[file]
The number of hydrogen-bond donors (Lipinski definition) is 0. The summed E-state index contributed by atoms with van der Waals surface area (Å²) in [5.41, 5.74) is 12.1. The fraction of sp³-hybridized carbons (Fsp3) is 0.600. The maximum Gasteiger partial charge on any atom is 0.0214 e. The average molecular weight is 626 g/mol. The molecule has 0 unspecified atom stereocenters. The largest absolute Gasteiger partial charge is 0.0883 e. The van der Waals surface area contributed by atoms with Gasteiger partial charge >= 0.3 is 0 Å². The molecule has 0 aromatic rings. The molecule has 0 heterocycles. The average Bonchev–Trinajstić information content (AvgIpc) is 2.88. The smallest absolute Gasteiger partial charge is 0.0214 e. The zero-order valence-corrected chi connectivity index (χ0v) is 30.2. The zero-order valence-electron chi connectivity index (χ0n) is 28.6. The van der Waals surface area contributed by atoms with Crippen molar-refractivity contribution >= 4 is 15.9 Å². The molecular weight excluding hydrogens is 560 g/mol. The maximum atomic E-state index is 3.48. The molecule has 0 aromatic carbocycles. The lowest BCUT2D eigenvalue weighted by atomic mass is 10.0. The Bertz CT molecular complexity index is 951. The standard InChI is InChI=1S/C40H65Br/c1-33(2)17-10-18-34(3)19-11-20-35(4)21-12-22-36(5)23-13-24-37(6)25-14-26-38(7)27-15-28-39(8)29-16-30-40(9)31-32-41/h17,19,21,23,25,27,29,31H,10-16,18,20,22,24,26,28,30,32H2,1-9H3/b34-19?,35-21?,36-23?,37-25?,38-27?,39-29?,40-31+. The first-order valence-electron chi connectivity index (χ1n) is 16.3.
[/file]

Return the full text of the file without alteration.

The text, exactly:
The number of hydrogen-bond donors (Lipinski definition) is 0. The summed E-state index contributed by atoms with van der Waals surface area (Å²) in [5.41, 5.74) is 12.1. The fraction of sp³-hybridized carbons (Fsp3) is 0.600. The maximum Gasteiger partial charge on any atom is 0.0214 e. The average molecular weight is 626 g/mol. The molecule has 0 unspecified atom stereocenters. The largest absolute Gasteiger partial charge is 0.0883 e. The van der Waals surface area contributed by atoms with Gasteiger partial charge >= 0.3 is 0 Å². The molecule has 0 aromatic rings. The molecule has 0 heterocycles. The average Bonchev–Trinajstić information content (AvgIpc) is 2.88. The smallest absolute Gasteiger partial charge is 0.0214 e. The zero-order valence-corrected chi connectivity index (χ0v) is 30.2. The zero-order valence-electron chi connectivity index (χ0n) is 28.6. The van der Waals surface area contributed by atoms with Crippen molar-refractivity contribution >= 4 is 15.9 Å². The molecular weight excluding hydrogens is 560 g/mol. The maximum atomic E-state index is 3.48. The molecule has 0 aromatic carbocycles. The lowest BCUT2D eigenvalue weighted by atomic mass is 10.0. The Bertz CT molecular complexity index is 951. The standard InChI is InChI=1S/C40H65Br/c1-33(2)17-10-18-34(3)19-11-20-35(4)21-12-22-36(5)23-13-24-37(6)25-14-26-38(7)27-15-28-39(8)29-16-30-40(9)31-32-41/h17,19,21,23,25,27,29,31H,10-16,18,20,22,24,26,28,30,32H2,1-9H3/b34-19?,35-21?,36-23?,37-25?,38-27?,39-29?,40-31+. The first-order valence-electron chi connectivity index (χ1n) is 16.3.